Read The Lifelong Activist: How to Change the World Without Losing Your Way by Hillary Rettig Free Online
Book Title: The Lifelong Activist: How to Change the World Without Losing Your Way|
The author of the book: Hillary Rettig
Edition: Lantern Books
The size of the: 495 KB
City - Country: No data
Date of issue: November 1st 2006
ISBN 13: 9781590560907
Format files: PDF
Loaded: 1667 times
Reader ratings: 3.7
Read full description of the books:
The Lifelong Activist is a guide to living a joyful and productive life that includes a strong progressive mission. It offers simple and clear instructions that help you figure out the form your authentic life should take, and live that life with a maximum of joy and productivity, and a minimum of fear, guilt and shame.
The book's sections are:
Managing Your Mission (figuring out your authentic mission)
Managing Your Time (building a schedule that allows you to realize that mission)
Managing Your Fears (beating perfectionism, procrastination and blocks to success, so you can follow your schedule)
Managing Your Relationships (leveraging your strengths with those of others)
The Lifelong Activist is for liberal activists, artists, campaign workers, labor organizers, volunteers, students, teachers, human services workers, and entrepreneurs, but anyone can use it and learn from it. It can act as a useful handbook for students and young people at the beginning of their careers; those contemplating a career or path change; and those at risk for burnout will find it particularly useful.
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Read information about the authorI’m the author of The 7 Secrets of the Prolific: The Definitive Guide to Overcoming Procrastination, Perfectionism, and Writer’s Block, one of Amazon’s top-selling productivity books. I help people increase their productivity in writing and other areas, and have taught productivity and time-management classes at the Mark Twain House and Museum, The Loft, Grub Street Writers, and many other top writing, business, educational, arts, and community organizations.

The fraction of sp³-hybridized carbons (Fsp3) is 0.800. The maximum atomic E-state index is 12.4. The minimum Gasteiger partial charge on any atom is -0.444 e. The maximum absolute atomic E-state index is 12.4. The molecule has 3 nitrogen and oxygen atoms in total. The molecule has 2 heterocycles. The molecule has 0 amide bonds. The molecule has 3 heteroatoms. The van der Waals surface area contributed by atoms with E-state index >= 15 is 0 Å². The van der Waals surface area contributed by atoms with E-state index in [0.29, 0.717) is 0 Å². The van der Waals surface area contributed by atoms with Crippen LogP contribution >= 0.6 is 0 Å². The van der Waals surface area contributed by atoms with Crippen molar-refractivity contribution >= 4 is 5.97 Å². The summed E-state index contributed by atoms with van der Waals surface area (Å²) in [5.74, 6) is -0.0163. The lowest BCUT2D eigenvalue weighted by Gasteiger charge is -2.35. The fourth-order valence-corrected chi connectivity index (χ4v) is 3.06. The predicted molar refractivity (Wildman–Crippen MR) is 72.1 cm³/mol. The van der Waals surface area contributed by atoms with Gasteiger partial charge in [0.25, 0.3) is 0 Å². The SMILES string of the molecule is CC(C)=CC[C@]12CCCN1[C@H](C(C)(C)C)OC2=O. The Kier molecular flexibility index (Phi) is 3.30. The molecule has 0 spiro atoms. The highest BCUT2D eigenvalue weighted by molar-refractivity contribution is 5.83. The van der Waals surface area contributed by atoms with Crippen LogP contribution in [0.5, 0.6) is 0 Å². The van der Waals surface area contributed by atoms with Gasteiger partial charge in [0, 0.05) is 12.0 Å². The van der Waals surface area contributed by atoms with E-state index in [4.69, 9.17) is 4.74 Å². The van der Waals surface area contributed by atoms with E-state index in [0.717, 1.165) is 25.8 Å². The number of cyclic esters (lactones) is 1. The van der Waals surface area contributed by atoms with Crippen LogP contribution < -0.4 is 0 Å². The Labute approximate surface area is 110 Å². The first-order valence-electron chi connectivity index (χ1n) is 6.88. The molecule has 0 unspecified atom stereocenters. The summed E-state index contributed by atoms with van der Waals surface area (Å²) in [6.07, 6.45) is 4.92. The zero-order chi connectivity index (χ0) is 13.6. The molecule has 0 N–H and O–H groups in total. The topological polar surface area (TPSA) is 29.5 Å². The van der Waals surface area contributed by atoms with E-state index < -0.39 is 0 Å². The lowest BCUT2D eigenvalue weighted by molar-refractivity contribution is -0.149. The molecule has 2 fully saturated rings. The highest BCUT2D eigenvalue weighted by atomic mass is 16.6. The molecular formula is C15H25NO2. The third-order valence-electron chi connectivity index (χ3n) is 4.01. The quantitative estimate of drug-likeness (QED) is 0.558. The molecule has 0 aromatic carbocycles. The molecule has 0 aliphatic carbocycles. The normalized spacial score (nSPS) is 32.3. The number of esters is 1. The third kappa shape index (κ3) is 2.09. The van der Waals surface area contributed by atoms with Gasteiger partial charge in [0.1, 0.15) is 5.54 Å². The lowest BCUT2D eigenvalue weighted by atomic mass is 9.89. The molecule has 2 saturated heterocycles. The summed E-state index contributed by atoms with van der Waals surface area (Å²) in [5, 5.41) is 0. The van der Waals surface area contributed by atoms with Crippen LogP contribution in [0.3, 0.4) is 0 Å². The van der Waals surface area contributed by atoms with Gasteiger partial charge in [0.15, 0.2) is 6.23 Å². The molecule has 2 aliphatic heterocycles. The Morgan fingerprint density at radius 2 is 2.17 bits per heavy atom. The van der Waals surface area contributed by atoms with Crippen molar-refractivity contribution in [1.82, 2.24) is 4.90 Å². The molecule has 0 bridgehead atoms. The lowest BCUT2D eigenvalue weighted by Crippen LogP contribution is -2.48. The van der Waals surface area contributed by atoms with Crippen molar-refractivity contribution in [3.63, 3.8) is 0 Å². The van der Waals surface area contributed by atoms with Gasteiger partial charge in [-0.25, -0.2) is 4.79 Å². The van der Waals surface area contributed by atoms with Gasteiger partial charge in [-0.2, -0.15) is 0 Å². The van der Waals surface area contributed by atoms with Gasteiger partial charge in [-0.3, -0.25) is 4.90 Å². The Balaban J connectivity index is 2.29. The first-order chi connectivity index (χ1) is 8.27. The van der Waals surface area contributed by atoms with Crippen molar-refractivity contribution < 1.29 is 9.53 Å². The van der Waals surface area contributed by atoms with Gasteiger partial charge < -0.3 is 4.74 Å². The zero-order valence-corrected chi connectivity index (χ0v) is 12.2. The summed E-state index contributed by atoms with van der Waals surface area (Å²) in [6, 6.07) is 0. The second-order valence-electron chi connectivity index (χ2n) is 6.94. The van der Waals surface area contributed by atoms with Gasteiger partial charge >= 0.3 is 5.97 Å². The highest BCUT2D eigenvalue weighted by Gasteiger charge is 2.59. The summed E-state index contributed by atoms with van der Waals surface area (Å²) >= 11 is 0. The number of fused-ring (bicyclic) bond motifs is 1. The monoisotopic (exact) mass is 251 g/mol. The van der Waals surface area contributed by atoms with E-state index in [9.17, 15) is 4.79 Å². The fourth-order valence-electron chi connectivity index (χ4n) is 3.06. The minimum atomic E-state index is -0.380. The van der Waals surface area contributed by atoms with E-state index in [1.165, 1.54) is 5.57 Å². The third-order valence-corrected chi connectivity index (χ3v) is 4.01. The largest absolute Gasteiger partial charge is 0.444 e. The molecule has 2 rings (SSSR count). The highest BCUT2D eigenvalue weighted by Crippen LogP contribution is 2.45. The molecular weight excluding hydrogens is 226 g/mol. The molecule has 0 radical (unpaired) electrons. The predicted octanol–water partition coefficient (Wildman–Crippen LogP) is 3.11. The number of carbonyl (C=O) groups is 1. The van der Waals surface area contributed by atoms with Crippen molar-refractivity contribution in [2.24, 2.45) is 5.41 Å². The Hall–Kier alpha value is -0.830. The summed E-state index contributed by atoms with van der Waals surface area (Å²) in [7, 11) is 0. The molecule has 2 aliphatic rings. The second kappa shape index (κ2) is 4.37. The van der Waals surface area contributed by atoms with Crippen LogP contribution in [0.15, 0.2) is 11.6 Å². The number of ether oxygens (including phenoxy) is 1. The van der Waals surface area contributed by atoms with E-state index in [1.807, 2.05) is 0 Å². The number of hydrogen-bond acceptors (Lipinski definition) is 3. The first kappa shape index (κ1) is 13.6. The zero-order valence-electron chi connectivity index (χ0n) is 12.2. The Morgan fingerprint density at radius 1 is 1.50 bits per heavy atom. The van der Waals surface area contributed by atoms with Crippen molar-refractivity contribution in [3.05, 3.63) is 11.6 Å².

The core of my work is the idea that procrastination, blocks, and other forms of underproductivity are symptoms of disempowerment.
Disempowerment means you’re not missing anything you need to be productive: you’re only separated from, or have lost access to, that which you have–i.e., your strengths, skills, talents and energy.
Laziness, lack of discipline, lack of commitment, and other supposed deficiencies are all symptoms of the disempowerment, not causes, so please don’t focus on them. (And don’t use them to negatively label yourself or anyone else!) All my work is devoted to helping people locate and remediate the disempowering forces in their work and life, including perfectionism, scarcity, time constraints, and ambivalence, so they can reclaim their joyful productivity.
My articles have appeared in Psychology Today, Huffington Post, Future Buzz, Time Management Ninja, Tomorrow’s Professor, Authors Helping Authors, and numerous other publications; and I’ve been interviewed in Entrepreneur.com and elsewhere. Please visit my website vegan, free software advocate, and lover of life and dogs. I’m also a former foster mom of four teenage Sudanese refugees (a.k.a., “Lost Boys”), now all adult and living independently. And I’m a living kidney donor. I also have an abiding interest in social justice–my first book, The Lifelong Activist , is a self-help guide for progressive and radical activists–and it was from my activism that I gained insights on personal power that inform my current work.